The incremental usefulness of adding multiple biomarkers from different disease pathways for predicting the risk of death from cardiovascular causes has not, to our knowledge, been evaluated among the elderly. We used data from the Uppsala Longitudinal Study of Adult Men (ULSAM), a community-based cohort of elderly men, to investigate whether a combination of biomarkers that reflect myocardial cell damage, left ventricular dysfunction, renal failure, and inflammation (troponin I, N-terminal pro-brain natriuretic peptide, cystatin C, and C-reactive protein, respectively) improved the risk stratification of a person beyond an assessment that was based on the established risk factors for cardiovascular disease (age, systolic blood pressure, use or nonuse of antihypertensive treatment, total cholesterol, high-density lipoprotein cholesterol, use or nonuse of lipid-lowering treatment, presence or absence of diabetes, smoking status, and body-mass index). During follow-up (median, 10.0 years), 315 of the 1135 participants in our study (mean age, 71 years at baseline) died; 136 deaths were the result of cardiovascular disease. In Cox proportional-hazards models adjusted for established risk factors, all of the biomarkers significantly predicted the risk of death from cardiovascular causes. The C statistic increased significantly when the four biomarkers were incorporated into a model with established risk factors, both in the whole cohort (C statistic with biomarkers vs. without biomarkers, 0.766 vs. 0.664; P<0.001) and in the group of 661 participants who did not have cardiovascular disease at baseline (0.748 vs. 0.688, P=0.03). The improvement in risk assessment remained strong when it was estimated by other statistical measures of model discrimination, calibration, and global fit. Our data suggest that in elderly men with or without prevalent cardiovascular disease, the simultaneous addition of several biomarkers of cardiovascular and renal abnormalities substantially improves the risk stratification for death from cardiovascular causes beyond that of a model that is based only on established risk factors. Copyright 2008 Massachusetts Medical Society.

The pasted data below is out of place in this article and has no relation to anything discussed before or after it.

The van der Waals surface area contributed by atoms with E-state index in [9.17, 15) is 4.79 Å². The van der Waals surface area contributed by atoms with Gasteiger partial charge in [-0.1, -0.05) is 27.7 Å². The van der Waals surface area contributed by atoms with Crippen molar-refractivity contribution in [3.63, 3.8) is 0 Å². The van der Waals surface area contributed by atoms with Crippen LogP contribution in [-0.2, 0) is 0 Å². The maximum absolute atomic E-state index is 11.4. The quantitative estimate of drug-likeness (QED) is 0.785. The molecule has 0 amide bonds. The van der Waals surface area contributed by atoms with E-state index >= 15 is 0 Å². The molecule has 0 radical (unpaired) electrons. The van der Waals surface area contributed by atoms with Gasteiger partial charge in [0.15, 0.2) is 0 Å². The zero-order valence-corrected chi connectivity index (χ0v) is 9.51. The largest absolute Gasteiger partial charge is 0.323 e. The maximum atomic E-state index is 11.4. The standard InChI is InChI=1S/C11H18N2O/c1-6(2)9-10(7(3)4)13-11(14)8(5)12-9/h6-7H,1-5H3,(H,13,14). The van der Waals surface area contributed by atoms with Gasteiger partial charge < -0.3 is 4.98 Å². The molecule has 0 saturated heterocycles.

Author and article information